How to Eat Your Vegetables
Kevin Sousa's imaginative vegetable table at Harvard & Highland changes the game.
Photos by Leah Lizarondo
Here we are in a situation approaching fantasy … in agreeing to a rendezvous, the two accomplices lead us to an unexpected pleasure garden …The scent is ravishing… the duo throbs with life.
No, I’m not reading a “novel” with Fabio on the cover. Who needs Fabio and Christian Grey if you have Alain Passard? Those are just a few quotes from his book, The Art of Cooking with Vegetables. Clearly the man loves his vegetables. And he’s clearly French.
I first read about Alain Passard while on a plane to France in the early 2000s. It was an article featuring his kitchen garden long before that kind of thing became de rigueur. His Michelin three-star restaurant, L’Arpege, while not strictly vegetarian, was one of the first to focus its menu on vegetables. I’ve been following him ever since, which is actually a lot more difficult than following today’s “rock star” chefs.
Last year, to celebrate the 25th anniversary of L’Arpege, he released his book — a slim volume with 48 recipes accompanied with his own minimalist collages instead of photographs — eschewing the maximalist photography-recipe-tomes that are so popular today. Passard’s recipes spoke for themselves.
I’m only half exaggerating when I say that I read this book with the same heart-pounding anticipation that someone else might have reading The Hunger Games. Each recipe is simple, beautiful and surprising.
Pink grapefruit and peas. Beets with lavender and blackberries. Bananas with curry and sage. He describes his book as an “homage to vegetables,” and it is. In the introductory paragraphs to each of the 48 recipes, there is no irony in the unabashed romanticism of Passard describing the ingredients and the sensual flavors their combination creates.
I love this book.
I think it’s important to note that this book does not have any dogmatic theme outside of cooking with the seasons. In other words, it doesn’t call itself a “vegetarian cookbook.” Even though all the recipes qualify for that categorization.
The –ism is not what's important. The vegetables are.
I don’t discount the utility of meat analogues or (less so) cheese doppelgangers, but their prevalence often overwhelms “vegetarian/vegan” cooking, which misses the point entirely in my book.
This brings me to my dinner on Monday night at chef Kevin Sousa’s once-a-month vegetarian table at Harvard & Highland. Alternatively, I like to call it The Vegetable Table, because labels so often elicit bias and dismissal, and I would love for non-vegetarians to experience vegetables like this – to open their horizons to possibilities they haven’t imagined.
The six beautiful vegetable courses I had certainly surpass any diet qualification. Vegetables not as an afterthought or an accent, but as the star.
The first course was a salad of baby radishes, baby rhubarb and buckwheat with a cashew vinaigrette. It was the perfect palate teaser. The velvety tart cashew dressing was a great counterpoint to the crispness of the baby vegetables. I loved it so much I decided to try it at home. The recipe below, while naturally not as good as Sousa’s, is a pretty wonderful approximation.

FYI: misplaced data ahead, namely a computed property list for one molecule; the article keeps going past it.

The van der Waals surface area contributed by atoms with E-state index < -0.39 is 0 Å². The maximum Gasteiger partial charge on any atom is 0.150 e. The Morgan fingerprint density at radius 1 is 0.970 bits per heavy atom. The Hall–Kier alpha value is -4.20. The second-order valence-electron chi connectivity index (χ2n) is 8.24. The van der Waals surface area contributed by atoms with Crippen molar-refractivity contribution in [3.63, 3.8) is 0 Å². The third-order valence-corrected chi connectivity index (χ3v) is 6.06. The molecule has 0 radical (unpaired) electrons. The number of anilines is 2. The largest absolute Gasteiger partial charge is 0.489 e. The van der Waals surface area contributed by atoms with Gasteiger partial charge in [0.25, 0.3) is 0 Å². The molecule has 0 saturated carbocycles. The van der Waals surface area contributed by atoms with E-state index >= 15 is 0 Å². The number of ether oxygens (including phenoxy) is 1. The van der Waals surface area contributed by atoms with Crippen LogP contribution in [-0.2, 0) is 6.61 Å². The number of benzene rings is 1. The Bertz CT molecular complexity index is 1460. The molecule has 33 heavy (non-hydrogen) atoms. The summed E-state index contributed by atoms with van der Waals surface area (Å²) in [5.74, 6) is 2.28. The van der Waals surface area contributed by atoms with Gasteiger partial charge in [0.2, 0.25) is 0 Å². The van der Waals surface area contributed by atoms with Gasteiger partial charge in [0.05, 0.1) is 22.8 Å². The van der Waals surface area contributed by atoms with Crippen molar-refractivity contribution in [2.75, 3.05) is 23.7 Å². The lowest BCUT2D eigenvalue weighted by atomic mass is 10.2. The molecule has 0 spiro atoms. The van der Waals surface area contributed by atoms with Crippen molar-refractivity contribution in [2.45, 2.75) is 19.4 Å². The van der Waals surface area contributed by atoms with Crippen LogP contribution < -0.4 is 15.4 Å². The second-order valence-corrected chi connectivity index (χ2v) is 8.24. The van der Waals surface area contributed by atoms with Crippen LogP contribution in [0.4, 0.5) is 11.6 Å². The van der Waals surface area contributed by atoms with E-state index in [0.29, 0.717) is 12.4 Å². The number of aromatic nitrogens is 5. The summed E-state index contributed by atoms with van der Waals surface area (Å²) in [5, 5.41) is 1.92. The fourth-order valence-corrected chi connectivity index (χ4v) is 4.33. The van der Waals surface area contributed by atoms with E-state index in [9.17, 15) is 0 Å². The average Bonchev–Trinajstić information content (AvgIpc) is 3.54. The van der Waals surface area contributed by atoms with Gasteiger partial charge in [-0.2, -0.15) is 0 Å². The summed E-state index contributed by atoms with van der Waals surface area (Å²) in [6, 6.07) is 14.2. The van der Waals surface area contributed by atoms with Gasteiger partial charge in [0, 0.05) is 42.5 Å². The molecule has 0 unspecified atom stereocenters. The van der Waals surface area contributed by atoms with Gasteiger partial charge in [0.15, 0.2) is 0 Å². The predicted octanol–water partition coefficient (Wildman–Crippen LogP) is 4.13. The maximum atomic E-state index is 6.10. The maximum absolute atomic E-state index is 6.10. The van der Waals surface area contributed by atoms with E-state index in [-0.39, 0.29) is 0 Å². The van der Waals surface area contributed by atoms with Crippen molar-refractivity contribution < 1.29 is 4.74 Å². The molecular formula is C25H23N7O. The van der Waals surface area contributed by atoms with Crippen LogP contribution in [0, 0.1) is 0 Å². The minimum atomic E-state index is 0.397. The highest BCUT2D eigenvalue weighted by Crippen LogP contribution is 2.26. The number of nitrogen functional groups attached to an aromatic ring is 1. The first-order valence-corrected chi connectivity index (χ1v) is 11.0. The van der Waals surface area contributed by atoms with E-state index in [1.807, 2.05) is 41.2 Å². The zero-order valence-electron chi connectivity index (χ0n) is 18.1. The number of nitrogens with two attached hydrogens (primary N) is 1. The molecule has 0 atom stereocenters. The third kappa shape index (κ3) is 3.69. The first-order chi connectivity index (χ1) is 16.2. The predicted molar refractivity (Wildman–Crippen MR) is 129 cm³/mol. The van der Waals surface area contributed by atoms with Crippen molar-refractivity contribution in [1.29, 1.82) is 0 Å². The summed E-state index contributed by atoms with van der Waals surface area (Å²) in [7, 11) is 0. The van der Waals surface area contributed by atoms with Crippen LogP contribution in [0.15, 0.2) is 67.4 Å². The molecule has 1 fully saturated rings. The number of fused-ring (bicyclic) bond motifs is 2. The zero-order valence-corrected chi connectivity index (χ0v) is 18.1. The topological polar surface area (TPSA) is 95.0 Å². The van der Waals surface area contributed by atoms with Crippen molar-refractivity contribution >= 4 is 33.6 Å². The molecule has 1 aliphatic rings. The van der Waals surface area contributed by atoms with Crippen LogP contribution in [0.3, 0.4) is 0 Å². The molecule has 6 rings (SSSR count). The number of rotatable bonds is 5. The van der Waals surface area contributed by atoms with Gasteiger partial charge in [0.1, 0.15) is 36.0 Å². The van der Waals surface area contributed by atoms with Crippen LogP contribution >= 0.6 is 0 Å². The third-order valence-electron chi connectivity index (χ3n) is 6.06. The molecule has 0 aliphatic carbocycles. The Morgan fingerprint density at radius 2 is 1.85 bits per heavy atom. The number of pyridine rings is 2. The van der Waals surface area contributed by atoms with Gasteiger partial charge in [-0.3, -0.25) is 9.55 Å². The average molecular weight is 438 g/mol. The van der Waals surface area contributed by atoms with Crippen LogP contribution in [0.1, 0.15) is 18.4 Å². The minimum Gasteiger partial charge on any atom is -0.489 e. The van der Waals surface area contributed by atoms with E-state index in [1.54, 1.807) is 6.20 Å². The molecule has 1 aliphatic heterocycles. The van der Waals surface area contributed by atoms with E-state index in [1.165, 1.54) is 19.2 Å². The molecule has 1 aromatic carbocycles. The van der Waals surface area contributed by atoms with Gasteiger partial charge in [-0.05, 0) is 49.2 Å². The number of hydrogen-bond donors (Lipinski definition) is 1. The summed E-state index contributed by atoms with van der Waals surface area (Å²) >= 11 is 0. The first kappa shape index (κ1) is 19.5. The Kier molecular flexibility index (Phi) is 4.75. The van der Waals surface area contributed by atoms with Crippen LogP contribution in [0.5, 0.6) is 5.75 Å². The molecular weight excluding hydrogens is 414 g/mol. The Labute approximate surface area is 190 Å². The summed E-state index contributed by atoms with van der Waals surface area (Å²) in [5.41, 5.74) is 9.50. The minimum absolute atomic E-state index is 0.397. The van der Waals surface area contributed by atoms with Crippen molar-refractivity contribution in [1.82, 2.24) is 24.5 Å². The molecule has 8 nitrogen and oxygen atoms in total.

The second course was a “sashimi” of king trumpet mushrooms poached in dashi made with konbu, with a soy-wasabi sauce and dusted with my favorite hot pepper blend, ichimi togarashi. With lychee pearls and seaweed popping, each sweet, spicy, salty, umami-filled bite of the mushrooms was perfect. This was my favorite course, and I wished there was more.
The third course was a polenta made with fermented hominy cooked in oat milk and topped with ribbons of asparagus, peas, broccoli raab flowers and arugula puree. Creamy, sweet, bitter, crunchy — the tangy and creamy polenta paired amazingly with the slightly astringent arugula puree and the crunch of the vegetables.
The fourth course was tofu en papillote with morel, fava beans and ramps, with a lemony sauce soubise that you could never tell was made with soy milk. Finished table-side, the creamy French-ification of tofu was decadent.
There were two dessert courses featuring two ingredients I love: avocado and coconut.
The first dessert was an avocado ice cream thickened with agar-agar over crumbled chocolate cookies. I loved this. I grew up with avocado traditionally prepared as a sweet. Dessert at home was often cubed avocadoes with cold milk and sugar. Avocado ice cream is a standard treat and I’ve missed it so much. This dish brought me home.
The second dessert did so as well – a silky banana confection that was a cross between pudding and mousse enrobed in a veil of coconut tapioca puree with a hint of chicory.
Each course was intelligent, artful and pleasurable.
In all their glory, we dined on vegetables. Not “vegetarian food.” As it should be.
Yield: Makes about 3/4 cup
- ¼ cup raw cashews (soak for an hour or overnight if you do not have a powerful blender like a Vitamix, discard the water before using)
- ¼-1/3 cup red wine vinegar
- 1 T shallots
- 1 T Dijon mustard
- ¼ cup water – added to slowly to desired consistency
- 1 T olive oil (optional)
- Salt and pepper to taste
Place everything in a blender and blend until smooth. You must blend it until the consistency is not grainy.
I served this with ribbons of carrots and asparagus, beets and radishes sliced thin, plus French lentils and crisp fried sea oak (a type of sea vegetable). This is a wonderful dressing to serve with hearty vegetables that will hold up to the creaminess. It will also pair well tossed with romaine.